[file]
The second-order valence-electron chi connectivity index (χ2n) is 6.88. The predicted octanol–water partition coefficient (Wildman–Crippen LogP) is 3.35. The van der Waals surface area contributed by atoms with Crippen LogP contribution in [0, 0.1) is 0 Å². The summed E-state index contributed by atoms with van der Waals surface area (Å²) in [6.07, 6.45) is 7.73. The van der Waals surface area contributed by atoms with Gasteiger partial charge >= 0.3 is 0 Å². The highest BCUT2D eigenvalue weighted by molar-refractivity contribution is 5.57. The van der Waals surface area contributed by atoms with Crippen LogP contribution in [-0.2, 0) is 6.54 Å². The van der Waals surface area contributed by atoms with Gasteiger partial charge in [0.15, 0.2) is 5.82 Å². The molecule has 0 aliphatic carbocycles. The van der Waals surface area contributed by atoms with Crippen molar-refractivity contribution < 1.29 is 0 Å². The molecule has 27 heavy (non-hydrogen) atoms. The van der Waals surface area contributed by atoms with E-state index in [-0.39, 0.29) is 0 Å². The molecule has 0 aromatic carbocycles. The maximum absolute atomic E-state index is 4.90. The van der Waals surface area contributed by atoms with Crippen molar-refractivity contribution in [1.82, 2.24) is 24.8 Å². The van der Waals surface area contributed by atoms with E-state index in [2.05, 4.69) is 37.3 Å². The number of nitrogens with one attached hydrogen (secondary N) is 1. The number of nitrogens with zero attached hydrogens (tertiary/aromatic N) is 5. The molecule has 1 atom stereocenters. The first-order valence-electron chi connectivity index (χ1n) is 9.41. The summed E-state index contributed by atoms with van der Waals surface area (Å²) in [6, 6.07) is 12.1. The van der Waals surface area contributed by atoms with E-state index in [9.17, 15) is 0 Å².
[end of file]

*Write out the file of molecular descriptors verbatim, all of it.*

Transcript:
The second-order valence-electron chi connectivity index (χ2n) is 6.88. The predicted octanol–water partition coefficient (Wildman–Crippen LogP) is 3.35. The van der Waals surface area contributed by atoms with Crippen LogP contribution in [0, 0.1) is 0 Å². The summed E-state index contributed by atoms with van der Waals surface area (Å²) in [6.07, 6.45) is 7.73. The van der Waals surface area contributed by atoms with Gasteiger partial charge >= 0.3 is 0 Å². The highest BCUT2D eigenvalue weighted by molar-refractivity contribution is 5.57. The van der Waals surface area contributed by atoms with Crippen LogP contribution in [-0.2, 0) is 6.54 Å². The van der Waals surface area contributed by atoms with Gasteiger partial charge in [0.15, 0.2) is 5.82 Å². The molecule has 0 aliphatic carbocycles. The van der Waals surface area contributed by atoms with Crippen molar-refractivity contribution < 1.29 is 0 Å². The molecule has 27 heavy (non-hydrogen) atoms. The van der Waals surface area contributed by atoms with E-state index in [-0.39, 0.29) is 0 Å². The molecule has 0 aromatic carbocycles. The maximum absolute atomic E-state index is 4.90. The van der Waals surface area contributed by atoms with Crippen molar-refractivity contribution in [1.82, 2.24) is 24.8 Å². The van der Waals surface area contributed by atoms with E-state index in [2.05, 4.69) is 37.3 Å². The number of nitrogens with one attached hydrogen (secondary N) is 1. The number of nitrogens with zero attached hydrogens (tertiary/aromatic N) is 5. The molecule has 1 atom stereocenters. The first-order valence-electron chi connectivity index (χ1n) is 9.41. The summed E-state index contributed by atoms with van der Waals surface area (Å²) in [6, 6.07) is 12.1. The van der Waals surface area contributed by atoms with E-state index in [9.17, 15) is 0 Å².